“No one in this world has ever created anything brilliant without studying and observing the world around us.”
The world is an art-form in itself and as an artist, you need to take that in. Just like the great filmmakers, it’s absolutely essential to soak it all in like a sponge and to understand “why” they made those decisions.
When I’m getting ready to create, I personally spend a lot of time hunkered down in my reference books. Still photography has been a big inspiration and influence on how I craft my look. I’ve always loved the idea of all my movies just being a series of stills and that at any moment, you can pause the movie and see a story within that single frame. To me, if you can reach that level of filmmaking, you have excelled at being a storyteller. Everything after that is trying to make your film better!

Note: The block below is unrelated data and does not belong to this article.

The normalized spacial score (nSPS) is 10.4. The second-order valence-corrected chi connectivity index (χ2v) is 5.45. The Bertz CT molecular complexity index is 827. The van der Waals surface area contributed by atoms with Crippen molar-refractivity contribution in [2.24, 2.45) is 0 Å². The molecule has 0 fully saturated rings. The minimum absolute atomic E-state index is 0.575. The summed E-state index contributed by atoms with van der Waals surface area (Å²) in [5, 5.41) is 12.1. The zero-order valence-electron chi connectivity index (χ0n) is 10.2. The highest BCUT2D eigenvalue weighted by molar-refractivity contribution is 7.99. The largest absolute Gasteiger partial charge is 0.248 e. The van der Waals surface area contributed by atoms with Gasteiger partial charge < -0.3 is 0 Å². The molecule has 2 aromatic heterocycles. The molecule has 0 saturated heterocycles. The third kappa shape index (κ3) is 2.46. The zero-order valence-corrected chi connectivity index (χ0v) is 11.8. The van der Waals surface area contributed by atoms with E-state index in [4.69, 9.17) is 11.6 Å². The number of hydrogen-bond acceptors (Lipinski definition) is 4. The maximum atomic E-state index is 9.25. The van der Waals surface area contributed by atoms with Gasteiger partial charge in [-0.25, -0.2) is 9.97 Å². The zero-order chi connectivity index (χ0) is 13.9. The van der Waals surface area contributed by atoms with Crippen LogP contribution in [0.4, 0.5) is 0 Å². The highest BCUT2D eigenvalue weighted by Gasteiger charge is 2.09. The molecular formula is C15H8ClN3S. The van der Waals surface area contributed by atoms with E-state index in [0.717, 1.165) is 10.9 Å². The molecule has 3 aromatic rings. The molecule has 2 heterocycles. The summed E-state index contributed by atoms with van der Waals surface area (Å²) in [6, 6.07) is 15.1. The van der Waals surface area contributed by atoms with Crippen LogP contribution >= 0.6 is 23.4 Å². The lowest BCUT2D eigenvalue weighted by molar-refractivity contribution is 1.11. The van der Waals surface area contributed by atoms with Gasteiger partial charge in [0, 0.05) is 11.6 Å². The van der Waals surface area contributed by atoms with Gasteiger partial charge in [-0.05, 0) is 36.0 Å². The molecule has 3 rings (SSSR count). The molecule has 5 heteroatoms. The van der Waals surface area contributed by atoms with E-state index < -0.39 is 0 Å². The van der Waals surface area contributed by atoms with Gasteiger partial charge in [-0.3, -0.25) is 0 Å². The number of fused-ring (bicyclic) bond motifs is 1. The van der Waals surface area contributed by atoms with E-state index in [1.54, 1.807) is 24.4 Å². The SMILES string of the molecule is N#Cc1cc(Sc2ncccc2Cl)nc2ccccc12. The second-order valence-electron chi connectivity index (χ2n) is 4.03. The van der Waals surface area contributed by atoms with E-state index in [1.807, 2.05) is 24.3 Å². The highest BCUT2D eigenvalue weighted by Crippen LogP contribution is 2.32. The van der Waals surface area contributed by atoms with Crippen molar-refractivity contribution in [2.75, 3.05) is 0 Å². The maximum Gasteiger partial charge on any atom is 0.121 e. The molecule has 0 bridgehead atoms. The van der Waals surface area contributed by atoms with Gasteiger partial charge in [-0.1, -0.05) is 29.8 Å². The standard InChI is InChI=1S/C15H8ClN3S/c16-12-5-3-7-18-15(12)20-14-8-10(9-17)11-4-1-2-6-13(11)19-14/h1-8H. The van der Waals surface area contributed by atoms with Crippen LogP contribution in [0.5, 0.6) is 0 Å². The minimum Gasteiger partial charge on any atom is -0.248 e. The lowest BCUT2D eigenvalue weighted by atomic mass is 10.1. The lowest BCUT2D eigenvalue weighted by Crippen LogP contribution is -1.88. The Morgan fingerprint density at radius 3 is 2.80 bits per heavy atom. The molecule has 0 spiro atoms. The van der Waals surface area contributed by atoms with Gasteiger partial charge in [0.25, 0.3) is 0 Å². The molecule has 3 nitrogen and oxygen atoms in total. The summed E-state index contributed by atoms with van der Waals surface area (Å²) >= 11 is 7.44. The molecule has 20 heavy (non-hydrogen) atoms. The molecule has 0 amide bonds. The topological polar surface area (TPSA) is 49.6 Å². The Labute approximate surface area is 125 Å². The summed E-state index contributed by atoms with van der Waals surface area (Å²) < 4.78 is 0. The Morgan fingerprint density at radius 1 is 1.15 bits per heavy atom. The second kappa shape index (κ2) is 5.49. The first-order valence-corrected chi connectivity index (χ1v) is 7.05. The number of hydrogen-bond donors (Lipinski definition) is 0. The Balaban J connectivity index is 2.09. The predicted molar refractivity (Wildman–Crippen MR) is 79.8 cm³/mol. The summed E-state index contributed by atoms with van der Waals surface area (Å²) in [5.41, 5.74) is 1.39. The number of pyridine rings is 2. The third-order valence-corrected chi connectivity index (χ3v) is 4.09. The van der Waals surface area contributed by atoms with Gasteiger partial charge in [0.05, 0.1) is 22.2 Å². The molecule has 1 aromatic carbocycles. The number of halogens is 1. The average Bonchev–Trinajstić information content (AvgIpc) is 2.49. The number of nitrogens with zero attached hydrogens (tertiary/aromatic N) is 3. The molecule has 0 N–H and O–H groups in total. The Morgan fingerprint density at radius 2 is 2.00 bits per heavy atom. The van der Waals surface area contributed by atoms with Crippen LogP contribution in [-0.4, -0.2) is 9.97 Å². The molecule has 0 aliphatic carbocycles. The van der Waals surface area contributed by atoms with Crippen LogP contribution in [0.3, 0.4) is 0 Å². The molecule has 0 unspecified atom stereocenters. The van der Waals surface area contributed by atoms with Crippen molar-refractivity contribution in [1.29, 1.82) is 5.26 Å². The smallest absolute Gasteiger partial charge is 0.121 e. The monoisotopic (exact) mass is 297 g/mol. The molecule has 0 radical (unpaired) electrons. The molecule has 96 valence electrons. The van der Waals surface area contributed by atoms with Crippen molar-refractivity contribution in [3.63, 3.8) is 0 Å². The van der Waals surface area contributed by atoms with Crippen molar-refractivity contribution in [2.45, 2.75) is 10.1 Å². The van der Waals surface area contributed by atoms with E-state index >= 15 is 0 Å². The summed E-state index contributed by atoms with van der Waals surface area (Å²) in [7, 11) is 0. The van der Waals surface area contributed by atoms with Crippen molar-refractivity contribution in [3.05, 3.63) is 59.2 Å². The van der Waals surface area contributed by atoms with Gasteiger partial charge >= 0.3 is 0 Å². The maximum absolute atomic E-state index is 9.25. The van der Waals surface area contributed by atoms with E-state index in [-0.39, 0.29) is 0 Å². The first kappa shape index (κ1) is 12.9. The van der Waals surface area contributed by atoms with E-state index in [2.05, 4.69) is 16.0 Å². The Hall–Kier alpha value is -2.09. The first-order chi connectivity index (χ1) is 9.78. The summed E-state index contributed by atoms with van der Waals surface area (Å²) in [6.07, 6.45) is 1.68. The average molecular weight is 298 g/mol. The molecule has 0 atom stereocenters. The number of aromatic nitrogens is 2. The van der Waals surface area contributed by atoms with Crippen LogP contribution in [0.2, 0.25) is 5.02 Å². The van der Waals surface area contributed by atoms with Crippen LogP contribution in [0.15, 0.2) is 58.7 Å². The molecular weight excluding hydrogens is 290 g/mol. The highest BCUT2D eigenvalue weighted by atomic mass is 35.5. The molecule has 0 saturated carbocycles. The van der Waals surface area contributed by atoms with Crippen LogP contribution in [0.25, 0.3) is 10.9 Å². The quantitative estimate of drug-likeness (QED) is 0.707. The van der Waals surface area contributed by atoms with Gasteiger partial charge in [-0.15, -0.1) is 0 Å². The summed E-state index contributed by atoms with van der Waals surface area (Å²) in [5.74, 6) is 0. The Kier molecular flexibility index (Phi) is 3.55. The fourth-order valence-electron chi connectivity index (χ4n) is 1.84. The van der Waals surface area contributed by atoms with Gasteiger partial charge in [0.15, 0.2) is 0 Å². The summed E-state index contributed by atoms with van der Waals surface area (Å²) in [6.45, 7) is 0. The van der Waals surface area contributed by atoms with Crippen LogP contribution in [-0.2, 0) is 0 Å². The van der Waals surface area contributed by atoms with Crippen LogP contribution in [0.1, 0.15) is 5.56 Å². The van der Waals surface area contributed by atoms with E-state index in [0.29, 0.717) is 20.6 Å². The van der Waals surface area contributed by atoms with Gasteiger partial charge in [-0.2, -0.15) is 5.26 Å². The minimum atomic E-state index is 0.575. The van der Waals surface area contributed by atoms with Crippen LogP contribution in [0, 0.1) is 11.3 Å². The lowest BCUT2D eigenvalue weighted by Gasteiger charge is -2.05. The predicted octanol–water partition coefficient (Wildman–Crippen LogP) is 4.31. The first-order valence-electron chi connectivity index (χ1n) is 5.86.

So with that being said, a personal favorite of mine is stopping by Hennessey + Ingalls Visual Bookstore once I know the project I’m doing. This place has it all –from architecture, modeling photography, landscape photography, specific periods in history, and really anything a creative would need to blossom those ideas.
These reference books have guided me through every music video, feature film, and commercial I’ve embarked on in my career. They’ve helped give me the foundation for what I need to run off and create my own style.
As Pablo Picasso would say, “Good artists copy, great artists steal.”